By killing people you will collect DP, (that’s Deadpool Points, get your mind out of the gutter). These can be spent to upgrade your weapons, unlock combos, purchase more weapons, or upgrade your player. Deadpool has special moves that are usually kind of funny, like a breakdance maneuver; these are called momentum attacks. Here the game does something new finally. Taking damage charges your momentum attacks separately. As such you don’t spend all your momentum energy each time you execute a special attack, you only expend that certain momentum move so you can charge them all up and become a serious weapon or use them whenever they are ready. The combat is very arcade-like. There’s nothing wrong with that, but you ought to know there isn’t much depth here. There’s a little fun to be had in trying to get the attacks right, but you’ll probably have more fun just button mashing. Deadpool won’t mind much, but he might call you out in the game.
The level design is very basic on all fronts. There is simple puzzle solving, light to medium platforming, and standard PS2-era shooting. High Moon does a fine job with the pacing though, I never felt like I was on a padded grindfest because the encounters are constantly broken up by funny cut scenes and Tim Burton-like interludes. Some highlights include DP’s cooky cartoony sneaking when doing stealth kills and the occasional ability to uh… manipulate others. Speaking of that, there are some gameplay additions/surprises in the second half that are a lot of fun but if I told you about them I’d ruin the humor. Watch out for the camera, you need to swing it around a lot because it will mess you up in tight quarters. I finished Deadpool in roughly 7 ½ hours without doing much trophy hunting or collection of tacos. Yup, tacos.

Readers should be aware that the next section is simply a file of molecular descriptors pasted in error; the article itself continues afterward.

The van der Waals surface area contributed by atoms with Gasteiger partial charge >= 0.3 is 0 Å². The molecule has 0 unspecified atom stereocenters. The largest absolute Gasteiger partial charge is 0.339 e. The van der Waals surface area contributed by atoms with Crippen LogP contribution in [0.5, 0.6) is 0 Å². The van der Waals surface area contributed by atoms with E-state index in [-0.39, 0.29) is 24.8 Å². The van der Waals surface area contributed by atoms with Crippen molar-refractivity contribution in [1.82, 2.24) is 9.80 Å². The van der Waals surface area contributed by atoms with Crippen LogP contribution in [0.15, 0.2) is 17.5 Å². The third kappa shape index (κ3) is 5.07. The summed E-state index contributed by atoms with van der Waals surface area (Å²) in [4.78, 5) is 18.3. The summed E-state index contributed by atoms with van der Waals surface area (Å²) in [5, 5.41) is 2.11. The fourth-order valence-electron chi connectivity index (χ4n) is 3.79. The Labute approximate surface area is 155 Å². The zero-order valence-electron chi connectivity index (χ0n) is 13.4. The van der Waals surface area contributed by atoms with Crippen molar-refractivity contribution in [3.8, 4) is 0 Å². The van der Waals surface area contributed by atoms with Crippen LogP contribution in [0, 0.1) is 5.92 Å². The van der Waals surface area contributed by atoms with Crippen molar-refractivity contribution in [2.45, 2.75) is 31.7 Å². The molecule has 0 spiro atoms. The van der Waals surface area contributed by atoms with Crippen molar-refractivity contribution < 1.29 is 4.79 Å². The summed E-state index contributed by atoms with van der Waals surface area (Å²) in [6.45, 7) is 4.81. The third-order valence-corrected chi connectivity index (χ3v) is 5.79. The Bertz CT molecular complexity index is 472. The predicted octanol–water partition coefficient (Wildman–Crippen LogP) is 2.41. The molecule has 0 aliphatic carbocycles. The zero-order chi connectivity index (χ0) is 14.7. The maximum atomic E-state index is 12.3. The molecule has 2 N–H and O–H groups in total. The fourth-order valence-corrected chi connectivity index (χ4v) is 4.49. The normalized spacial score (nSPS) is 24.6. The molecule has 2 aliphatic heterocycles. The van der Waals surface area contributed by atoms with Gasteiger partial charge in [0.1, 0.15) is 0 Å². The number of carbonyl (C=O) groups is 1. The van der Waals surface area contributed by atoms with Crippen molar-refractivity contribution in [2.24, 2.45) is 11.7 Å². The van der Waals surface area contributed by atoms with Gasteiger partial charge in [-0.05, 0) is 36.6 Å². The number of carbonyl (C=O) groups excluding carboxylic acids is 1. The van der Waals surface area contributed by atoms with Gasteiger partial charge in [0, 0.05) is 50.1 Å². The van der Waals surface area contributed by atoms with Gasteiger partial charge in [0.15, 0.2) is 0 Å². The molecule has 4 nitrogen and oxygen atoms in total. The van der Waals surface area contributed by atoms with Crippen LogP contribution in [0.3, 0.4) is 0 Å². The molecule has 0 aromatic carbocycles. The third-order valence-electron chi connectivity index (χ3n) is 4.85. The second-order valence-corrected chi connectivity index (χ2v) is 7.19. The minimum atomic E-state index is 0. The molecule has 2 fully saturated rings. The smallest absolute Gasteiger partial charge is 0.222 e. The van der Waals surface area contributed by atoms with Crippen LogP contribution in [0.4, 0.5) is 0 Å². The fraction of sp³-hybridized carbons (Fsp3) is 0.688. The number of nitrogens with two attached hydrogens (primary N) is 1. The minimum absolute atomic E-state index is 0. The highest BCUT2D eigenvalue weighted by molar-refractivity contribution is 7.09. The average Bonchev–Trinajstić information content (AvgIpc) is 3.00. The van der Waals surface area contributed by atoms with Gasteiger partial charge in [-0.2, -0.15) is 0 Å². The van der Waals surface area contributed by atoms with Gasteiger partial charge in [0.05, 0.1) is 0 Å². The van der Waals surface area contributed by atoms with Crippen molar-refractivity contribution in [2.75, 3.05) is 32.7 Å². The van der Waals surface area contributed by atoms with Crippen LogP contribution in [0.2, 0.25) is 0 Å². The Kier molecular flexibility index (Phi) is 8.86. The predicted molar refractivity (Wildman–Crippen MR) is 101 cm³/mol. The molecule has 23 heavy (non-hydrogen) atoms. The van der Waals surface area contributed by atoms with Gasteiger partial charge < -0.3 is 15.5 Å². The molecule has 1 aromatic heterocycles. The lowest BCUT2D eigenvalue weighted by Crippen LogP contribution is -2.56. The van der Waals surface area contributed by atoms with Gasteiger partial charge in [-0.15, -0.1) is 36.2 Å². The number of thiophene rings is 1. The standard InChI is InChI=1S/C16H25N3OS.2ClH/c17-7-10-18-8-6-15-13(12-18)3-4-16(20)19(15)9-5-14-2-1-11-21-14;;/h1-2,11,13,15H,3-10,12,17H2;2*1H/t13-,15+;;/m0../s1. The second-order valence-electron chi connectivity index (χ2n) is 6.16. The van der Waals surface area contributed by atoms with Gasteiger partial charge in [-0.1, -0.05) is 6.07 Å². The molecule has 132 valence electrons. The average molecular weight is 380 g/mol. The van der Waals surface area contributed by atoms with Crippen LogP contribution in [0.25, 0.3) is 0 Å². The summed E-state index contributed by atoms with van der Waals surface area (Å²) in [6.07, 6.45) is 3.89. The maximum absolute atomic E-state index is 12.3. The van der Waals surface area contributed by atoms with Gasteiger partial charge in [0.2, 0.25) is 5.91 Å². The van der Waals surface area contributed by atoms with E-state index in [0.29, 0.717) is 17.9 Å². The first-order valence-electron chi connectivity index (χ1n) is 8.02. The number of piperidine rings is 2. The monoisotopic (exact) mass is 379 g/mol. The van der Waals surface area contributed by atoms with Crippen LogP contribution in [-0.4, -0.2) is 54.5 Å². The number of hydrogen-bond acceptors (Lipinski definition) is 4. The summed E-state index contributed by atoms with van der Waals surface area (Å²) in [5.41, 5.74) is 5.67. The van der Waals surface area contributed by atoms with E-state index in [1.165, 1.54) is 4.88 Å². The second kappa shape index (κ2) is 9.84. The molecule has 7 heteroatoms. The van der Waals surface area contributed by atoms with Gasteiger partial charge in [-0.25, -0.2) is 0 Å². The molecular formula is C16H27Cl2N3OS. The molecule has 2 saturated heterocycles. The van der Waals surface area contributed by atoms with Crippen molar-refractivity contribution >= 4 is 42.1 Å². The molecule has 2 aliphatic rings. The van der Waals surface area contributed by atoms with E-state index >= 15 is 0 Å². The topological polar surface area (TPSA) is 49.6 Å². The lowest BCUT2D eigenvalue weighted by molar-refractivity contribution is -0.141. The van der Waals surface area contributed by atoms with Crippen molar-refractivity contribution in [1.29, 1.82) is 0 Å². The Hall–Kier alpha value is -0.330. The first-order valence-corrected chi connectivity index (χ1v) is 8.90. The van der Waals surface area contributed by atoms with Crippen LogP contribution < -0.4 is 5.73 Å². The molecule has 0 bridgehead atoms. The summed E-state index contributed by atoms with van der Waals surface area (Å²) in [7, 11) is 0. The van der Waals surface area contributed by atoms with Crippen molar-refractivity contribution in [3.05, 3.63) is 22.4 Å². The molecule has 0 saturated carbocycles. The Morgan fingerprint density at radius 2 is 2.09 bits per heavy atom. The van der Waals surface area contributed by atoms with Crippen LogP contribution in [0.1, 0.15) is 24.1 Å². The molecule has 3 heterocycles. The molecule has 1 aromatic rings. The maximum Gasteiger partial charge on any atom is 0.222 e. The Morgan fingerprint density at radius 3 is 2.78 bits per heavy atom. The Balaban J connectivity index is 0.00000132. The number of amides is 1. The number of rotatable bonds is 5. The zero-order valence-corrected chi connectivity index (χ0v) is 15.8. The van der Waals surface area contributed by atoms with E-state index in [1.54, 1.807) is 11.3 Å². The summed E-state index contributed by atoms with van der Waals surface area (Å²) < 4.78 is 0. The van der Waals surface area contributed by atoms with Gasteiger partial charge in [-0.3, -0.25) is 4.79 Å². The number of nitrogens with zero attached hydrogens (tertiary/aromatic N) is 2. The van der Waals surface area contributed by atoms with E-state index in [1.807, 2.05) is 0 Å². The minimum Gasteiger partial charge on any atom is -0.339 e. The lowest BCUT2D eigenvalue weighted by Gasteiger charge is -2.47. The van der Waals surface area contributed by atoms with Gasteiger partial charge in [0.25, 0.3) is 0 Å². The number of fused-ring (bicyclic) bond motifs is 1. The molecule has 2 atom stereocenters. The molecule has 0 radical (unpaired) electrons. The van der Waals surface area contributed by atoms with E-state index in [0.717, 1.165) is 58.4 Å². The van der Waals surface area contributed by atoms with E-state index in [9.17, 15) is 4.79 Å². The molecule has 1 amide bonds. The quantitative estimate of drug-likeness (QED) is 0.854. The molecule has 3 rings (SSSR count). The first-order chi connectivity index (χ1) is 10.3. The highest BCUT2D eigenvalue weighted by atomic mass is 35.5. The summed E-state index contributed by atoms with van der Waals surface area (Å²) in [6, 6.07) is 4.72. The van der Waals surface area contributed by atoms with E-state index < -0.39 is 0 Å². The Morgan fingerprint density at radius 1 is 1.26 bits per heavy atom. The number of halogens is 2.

Remember when I mentioned the game was probably on a tight budget? It wasn’t that long ago. Well High Moon used that to their advantage, whenever the budget for his game runs low Deadpool finds himself in a cheaper, old school version of his game, which is actually pretty damn funny. This means some neat but brief scenes of top-down and side-scrolling gaming until our hero can get ahold of the developers and get them some more money.
The graphics are nice and clean but largely unremarkable. Unsurprising DP himself looks the best out of everything. Where his animations are nice and smooth everybody else is a little stiffer, but don’t worry they put enough va-voom into the busty ladies of the game. Nobody in the game really feels like they are a part of their environment and lighting is… well it’s there. The backdrops are serviceable and they feel like backdrops instead of actual environments. The special effects are stunted and mediocre.